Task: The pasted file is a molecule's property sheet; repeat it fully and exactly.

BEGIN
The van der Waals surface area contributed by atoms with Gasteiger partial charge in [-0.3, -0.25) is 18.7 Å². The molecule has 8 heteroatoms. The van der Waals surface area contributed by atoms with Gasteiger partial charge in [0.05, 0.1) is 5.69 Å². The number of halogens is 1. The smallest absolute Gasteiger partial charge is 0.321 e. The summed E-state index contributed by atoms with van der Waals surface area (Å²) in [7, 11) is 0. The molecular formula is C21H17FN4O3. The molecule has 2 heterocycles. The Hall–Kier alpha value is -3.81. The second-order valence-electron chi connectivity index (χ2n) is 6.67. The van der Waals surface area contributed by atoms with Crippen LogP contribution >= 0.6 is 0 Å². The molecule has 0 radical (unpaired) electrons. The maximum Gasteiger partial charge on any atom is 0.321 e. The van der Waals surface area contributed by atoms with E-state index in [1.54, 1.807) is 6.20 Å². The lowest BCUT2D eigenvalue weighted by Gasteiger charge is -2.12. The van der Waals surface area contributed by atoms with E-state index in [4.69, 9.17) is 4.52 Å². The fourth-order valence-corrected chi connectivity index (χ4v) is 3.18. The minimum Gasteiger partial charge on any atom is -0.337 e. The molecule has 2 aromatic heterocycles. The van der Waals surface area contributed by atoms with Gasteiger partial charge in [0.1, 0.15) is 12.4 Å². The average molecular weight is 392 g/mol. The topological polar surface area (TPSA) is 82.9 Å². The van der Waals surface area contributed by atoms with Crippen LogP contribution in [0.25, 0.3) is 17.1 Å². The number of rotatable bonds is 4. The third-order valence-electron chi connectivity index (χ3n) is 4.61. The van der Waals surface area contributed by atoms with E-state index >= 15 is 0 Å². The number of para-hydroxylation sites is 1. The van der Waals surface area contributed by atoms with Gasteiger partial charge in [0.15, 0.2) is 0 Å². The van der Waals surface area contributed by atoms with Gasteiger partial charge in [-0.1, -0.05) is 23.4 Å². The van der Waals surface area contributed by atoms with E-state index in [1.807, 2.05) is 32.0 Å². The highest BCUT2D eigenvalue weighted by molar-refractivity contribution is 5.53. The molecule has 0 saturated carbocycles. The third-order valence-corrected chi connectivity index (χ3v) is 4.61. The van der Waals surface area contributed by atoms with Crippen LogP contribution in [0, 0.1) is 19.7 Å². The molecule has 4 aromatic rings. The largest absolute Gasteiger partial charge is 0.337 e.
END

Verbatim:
The van der Waals surface area contributed by atoms with Gasteiger partial charge in [-0.3, -0.25) is 18.7 Å². The molecule has 8 heteroatoms. The van der Waals surface area contributed by atoms with Gasteiger partial charge in [0.05, 0.1) is 5.69 Å². The number of halogens is 1. The smallest absolute Gasteiger partial charge is 0.321 e. The summed E-state index contributed by atoms with van der Waals surface area (Å²) in [7, 11) is 0. The molecular formula is C21H17FN4O3. The molecule has 2 heterocycles. The Hall–Kier alpha value is -3.81. The second-order valence-electron chi connectivity index (χ2n) is 6.67. The van der Waals surface area contributed by atoms with Crippen LogP contribution >= 0.6 is 0 Å². The molecule has 0 radical (unpaired) electrons. The maximum Gasteiger partial charge on any atom is 0.321 e. The van der Waals surface area contributed by atoms with E-state index in [1.54, 1.807) is 6.20 Å². The lowest BCUT2D eigenvalue weighted by Gasteiger charge is -2.12. The van der Waals surface area contributed by atoms with E-state index in [4.69, 9.17) is 4.52 Å². The fourth-order valence-corrected chi connectivity index (χ4v) is 3.18. The minimum Gasteiger partial charge on any atom is -0.337 e. The molecule has 2 aromatic heterocycles. The van der Waals surface area contributed by atoms with Gasteiger partial charge in [0.1, 0.15) is 12.4 Å². The average molecular weight is 392 g/mol. The topological polar surface area (TPSA) is 82.9 Å². The van der Waals surface area contributed by atoms with Crippen LogP contribution in [0.25, 0.3) is 17.1 Å². The number of rotatable bonds is 4. The third-order valence-electron chi connectivity index (χ3n) is 4.61. The van der Waals surface area contributed by atoms with E-state index >= 15 is 0 Å². The number of para-hydroxylation sites is 1. The van der Waals surface area contributed by atoms with Gasteiger partial charge in [0.15, 0.2) is 0 Å². The van der Waals surface area contributed by atoms with Gasteiger partial charge in [-0.1, -0.05) is 23.4 Å². The van der Waals surface area contributed by atoms with E-state index in [1.807, 2.05) is 32.0 Å². The highest BCUT2D eigenvalue weighted by molar-refractivity contribution is 5.53. The molecule has 0 saturated carbocycles. The third-order valence-corrected chi connectivity index (χ3v) is 4.61. The van der Waals surface area contributed by atoms with Crippen LogP contribution in [0, 0.1) is 19.7 Å². The molecule has 4 aromatic rings. The largest absolute Gasteiger partial charge is 0.337 e.